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House of Prayer, Accused of Bilking Veterans Out of Millions, Said to Be Stonewalling Investigation

The altar of the main church for the House of Prayer in Hinesville, Georgia, features a large cross and a reference to a verse from the gospel of Matthew. ( photo by Thomas Novelly)
The altar of the main church for the House of Prayer in Hinesville, Georgia, features a large cross and a reference to a verse from the gospel of Matthew. ( photo by Thomas Novelly)

Federal prosecutors say a church accused of scamming veterans out of millions of dollars’ worth of benefits is stalling an investigation and should be held in contempt of court and fined.

House of Prayer, which has locations across Georgia, Texas, North Carolina and Washington state, has effectively ignored demands to produce documentation, prosecutors said in an April 4 court filing, as part of an investigation into what could be one of the largest scams targeting the military community ever.

A investigation found that the church allegedly used a complex scheme for nearly 20 years to bilk millions of dollars from veterans' military paychecks and disability pay, as well as use their GI Bill and Department of Veterans Affairs home loans to generate revenue for the church -- whose leadership lived lavish lifestyles.

The FBI raided House of Prayer locations -- all located near significant Army bases -- in June 2022. There were no arrests.

Two weeks ago, prosecutors filed a complaint in a Southern District of Georgia court, claiming the church has been stonewalling the investigation after being asked for documents on numerous occasions.

The church contends it can withhold documentation from the court on Fifth Amendment grounds, a defense federal prosecutors argue has absolutely no legal ground, court records show. An attorney representing the church did not return a request for comment ahead of publication.

Prosecutors are demanding the church provide a roster of its owners, employees and students and all money paid to the church from the VA.

Former church officials and members described to how its leadership pushed service members and veterans to give their pay and benefits. In some cases, the church pressured its members to cut off ties to their families and either move into the church or provide full-time labor without pay.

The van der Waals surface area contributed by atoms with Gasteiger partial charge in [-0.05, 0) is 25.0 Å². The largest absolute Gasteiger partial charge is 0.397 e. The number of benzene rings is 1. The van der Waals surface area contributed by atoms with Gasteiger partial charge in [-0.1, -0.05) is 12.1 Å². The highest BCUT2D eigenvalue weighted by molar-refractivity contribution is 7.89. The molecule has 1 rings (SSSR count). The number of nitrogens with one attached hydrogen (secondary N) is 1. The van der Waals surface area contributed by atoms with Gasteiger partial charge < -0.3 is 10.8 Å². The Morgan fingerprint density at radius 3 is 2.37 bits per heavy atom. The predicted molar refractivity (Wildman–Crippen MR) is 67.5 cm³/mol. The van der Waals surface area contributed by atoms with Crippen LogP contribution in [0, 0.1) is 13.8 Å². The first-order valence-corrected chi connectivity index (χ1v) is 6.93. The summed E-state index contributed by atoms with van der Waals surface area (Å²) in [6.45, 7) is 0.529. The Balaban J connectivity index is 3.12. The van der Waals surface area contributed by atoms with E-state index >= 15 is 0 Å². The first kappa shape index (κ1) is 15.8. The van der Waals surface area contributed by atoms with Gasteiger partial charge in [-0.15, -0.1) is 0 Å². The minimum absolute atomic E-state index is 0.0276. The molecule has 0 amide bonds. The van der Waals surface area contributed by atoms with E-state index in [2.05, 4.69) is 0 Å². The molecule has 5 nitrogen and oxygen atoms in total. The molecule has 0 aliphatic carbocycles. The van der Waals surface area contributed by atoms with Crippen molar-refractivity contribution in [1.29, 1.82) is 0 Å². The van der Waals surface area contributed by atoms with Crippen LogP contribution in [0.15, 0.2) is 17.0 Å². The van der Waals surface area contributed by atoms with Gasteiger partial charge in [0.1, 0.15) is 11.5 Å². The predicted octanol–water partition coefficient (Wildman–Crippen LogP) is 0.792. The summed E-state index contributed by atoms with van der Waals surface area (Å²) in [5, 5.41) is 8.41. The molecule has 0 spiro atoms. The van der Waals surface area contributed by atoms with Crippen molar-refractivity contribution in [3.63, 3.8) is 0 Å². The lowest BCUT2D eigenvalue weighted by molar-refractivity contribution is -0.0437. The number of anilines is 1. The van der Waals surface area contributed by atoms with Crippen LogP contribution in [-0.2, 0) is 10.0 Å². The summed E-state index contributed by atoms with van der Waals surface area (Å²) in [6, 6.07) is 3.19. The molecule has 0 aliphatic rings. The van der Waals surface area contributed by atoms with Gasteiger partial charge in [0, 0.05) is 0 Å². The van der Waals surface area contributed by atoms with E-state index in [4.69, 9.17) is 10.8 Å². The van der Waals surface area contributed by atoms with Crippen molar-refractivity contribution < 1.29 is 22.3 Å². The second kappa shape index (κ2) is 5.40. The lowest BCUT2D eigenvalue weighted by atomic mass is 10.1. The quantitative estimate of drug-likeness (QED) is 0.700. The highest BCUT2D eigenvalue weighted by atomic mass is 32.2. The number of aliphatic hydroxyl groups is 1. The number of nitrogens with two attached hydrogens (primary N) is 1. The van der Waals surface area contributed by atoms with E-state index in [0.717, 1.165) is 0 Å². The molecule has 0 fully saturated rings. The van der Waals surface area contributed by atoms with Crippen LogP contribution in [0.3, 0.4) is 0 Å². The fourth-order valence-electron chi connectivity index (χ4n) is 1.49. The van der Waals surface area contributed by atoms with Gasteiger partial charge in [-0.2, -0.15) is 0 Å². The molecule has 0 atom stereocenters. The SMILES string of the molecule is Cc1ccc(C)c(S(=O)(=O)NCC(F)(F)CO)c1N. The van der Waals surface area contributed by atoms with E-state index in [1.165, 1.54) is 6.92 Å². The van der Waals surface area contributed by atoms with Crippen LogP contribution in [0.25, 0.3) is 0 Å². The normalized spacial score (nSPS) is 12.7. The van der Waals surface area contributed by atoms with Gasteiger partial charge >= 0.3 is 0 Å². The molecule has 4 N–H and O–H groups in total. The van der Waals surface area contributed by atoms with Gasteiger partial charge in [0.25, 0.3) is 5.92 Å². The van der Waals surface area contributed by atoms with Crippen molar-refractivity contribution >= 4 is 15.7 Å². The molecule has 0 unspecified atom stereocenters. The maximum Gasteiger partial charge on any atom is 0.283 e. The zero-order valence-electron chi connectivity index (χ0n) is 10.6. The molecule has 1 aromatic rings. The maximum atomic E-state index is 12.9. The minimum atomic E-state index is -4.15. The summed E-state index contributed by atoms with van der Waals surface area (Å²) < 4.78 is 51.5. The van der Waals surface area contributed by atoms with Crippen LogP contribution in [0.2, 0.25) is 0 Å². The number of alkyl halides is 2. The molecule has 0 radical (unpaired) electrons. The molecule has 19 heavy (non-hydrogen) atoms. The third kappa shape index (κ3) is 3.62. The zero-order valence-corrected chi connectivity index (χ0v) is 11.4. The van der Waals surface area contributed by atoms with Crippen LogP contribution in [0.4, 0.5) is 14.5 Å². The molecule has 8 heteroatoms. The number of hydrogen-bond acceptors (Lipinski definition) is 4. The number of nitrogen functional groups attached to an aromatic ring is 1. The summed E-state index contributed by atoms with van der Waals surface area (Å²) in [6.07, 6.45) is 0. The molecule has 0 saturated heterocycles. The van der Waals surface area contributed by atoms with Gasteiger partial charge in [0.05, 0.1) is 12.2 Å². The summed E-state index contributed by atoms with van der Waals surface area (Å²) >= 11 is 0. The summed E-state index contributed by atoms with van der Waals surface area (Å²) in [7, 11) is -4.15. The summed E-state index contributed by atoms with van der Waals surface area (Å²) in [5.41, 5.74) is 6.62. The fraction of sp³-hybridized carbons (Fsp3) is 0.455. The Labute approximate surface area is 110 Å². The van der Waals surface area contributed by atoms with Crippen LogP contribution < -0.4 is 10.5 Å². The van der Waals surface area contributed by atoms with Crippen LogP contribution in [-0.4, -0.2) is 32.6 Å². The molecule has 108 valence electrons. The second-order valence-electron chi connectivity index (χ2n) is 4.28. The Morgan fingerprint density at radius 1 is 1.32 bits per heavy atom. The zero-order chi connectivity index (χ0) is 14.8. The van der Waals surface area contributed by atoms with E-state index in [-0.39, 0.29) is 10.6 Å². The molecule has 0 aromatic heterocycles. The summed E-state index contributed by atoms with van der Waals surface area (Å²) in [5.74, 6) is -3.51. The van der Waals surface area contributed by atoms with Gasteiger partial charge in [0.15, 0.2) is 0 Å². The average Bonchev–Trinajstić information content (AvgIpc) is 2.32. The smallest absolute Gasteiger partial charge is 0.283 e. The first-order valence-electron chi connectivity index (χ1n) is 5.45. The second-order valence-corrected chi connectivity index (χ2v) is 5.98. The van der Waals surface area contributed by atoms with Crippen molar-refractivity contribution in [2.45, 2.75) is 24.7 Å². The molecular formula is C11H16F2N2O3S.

The GI Bill was at the center of the church's alleged revenue scam through a bogus bible college. The church's own director of that program told the school had no syllabus or process to graduate students in any certification.

Those classes were effectively loosely organized church meetings. Since 2013, the House of Prayer received $7 million in GI Bill payments, according to the VA. The school's eligibility to accept GI Bill money was not fully revoked until's investigation was published.

Advocates and lawmakers have long pointed to the GI Bill being easy prey for bogus schools to scam students and the government. That benefit has long been considered sacrosanct as both a top recruiting tool and largely seen on Capitol Hill as one of the federal government's most successful programs.

Steve Beynon

Steve Beynon is a reporter for based out of the Washington D.C. area whose detailed investigations have covered urgent issues impacting soldiers. An Afghanistan war veteran with over a decade of experience as a cavalry scout, Steve brings unique expertise to his coverage. In 2023, he was recognized as one of the top veterans in journalism by MVJ.